I paraphrase all of this to the cogen. They concede that doing DeltaMath aids with their understanding of the weekly concepts, but they still struggle to get it done on time. A few anecdotes are shared illustrating their point. I offer two solutions that I’ve been mulling over during the last few days and ask them for their feedback.
The first is to instate a penalty on late DeltaMath submissions. Up to this point in the year, late work has not been penalized. The students nod. It’s a fair demand to have a late penalty. A couple of them say it would motivate them to do it on time, but the other student said the penalty wouldn’t matter at all — they would merely accept the late penalty. Being all gung-ho about the idea, I say that I’ve been thinking about a 25% penalty no matter how late it is completed. The students wisely suggest that I adopt a sliding scale that varies based on how late the submission. This makes waaaay more sense. Before we get too invested, I pivot to bring up my other idea.
My second solution does the opposite of the first: instead of penalizing students for not doing the DeltaMath on time, I suggest an incentive if they manage to complete it on time. What if I set a collective goal for the homework that, if reached, unlocked a reward for the class? For example, what if 75% of the class completed 75% of the weekly DeltaMath? Could I offer them a bonus problem on our next exam? Could I create “choice quizzes” for them that week, whereby I give them two problems (quizzes are normally just one) they get to choose which problem they want graded? Could they simply earn extra credit on the next exam? (I would like to avoid giving them outright extra credit and instead give them more options for the work we already do.)
I’m not a fan of rewards and extrinsic motivation — believe me. In my gut, I feel that whatever positive impact occurs as a result of the incentive will not be long-lasting. But like many teachers nowadays, I’m searching for answers to help my kids! Other than keeping a closer eye on their completion percentage, this one doesn’t require any additional work from me (DeltaMath gives the rates). This last point is important and I mention it to the cogen: pedagogical solutions have to be friendly to the students and teacher. I can’t be driven mad simply because it is a great motivator for my classes.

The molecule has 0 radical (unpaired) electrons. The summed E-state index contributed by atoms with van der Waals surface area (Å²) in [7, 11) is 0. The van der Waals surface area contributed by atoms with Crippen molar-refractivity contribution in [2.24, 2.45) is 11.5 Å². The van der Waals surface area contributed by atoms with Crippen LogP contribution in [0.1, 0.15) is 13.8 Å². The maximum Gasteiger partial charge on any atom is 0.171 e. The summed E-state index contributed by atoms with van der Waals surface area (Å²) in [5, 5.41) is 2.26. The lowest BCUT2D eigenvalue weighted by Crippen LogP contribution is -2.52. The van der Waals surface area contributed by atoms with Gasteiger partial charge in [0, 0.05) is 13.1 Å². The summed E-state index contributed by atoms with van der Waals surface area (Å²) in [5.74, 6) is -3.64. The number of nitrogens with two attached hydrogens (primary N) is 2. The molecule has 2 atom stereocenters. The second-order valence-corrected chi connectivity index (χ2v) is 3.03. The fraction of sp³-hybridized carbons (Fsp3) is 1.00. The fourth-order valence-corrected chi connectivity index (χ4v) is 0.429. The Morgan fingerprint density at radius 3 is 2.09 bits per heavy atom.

The cogen likes the idea and we spend our last 15 minutes discussing the ins and outs of what it might look like. We say that it would be fun if every day I announce the completion percentage to each class. (What if a student did this instead?) One student proposed that if the class goal is reached, it should be made slightly harder next week. If 75% is the completion rate and it is achieved, for instance, the following week the goal could be 80%. I loved this idea. It made me think that each class would need to have different goals and the first one needs to be based on how they’ve previously performed on DeltaMath. Another student expressed that only the students who helped the class achieve the goal should be given that week’s perk. If 75% of the class has to reach 75% completion on the DeltaMath, then only the students who were part of the 75% should earn the reward.
An important aspect of this incentive is that it is rooted in the collective achievement of the class. If the goal is 75%, one student mentioned that it might be demoralizing if only 72% of the class completes the DeltaMath. They wouldn’t unlock the reward and this might deter them next week. I honored this, but noted that the point of a goal like this is to have students encourage each other to get the work done. In that instance, if they would have pushed just one or two more students to get their DeltaMath done, the class would have achieved the goal. The incentive is engineered for students to push each other; one person’s fate is tied to everyone else’s effort. You won’t lose anything if you only worry about yourself, but you can earn more by working together.
I’m not sure which of the two solutions I’ll be implementing in the coming weeks (maybe both?), but I’m leaning towards the incentive-based option. There was more energy around it at today’s dialogue and it seems like a better motivator — for now. But I still want to run it by the other cogen students before I put it in motion.
An impromptu guest
During the last five minutes of our session today, a colleague walked into the room and I asked him if he wanted to join us around the table. He gracefully found a seat and even grabbed a snack. He sat and mostly listened, but it was a delightful way to close things out. Afterward, we talked about one of the students. My colleague remembered how the student was a knucklehead in ninth grade and how refreshing it is to see him in a leadership position like that of the cogen. I hope I have more colleagues around the cogen table this year.
As I leave today, I remember that I still haven’t set up and sent out my cogen exit survey for the first cohort. Ugh!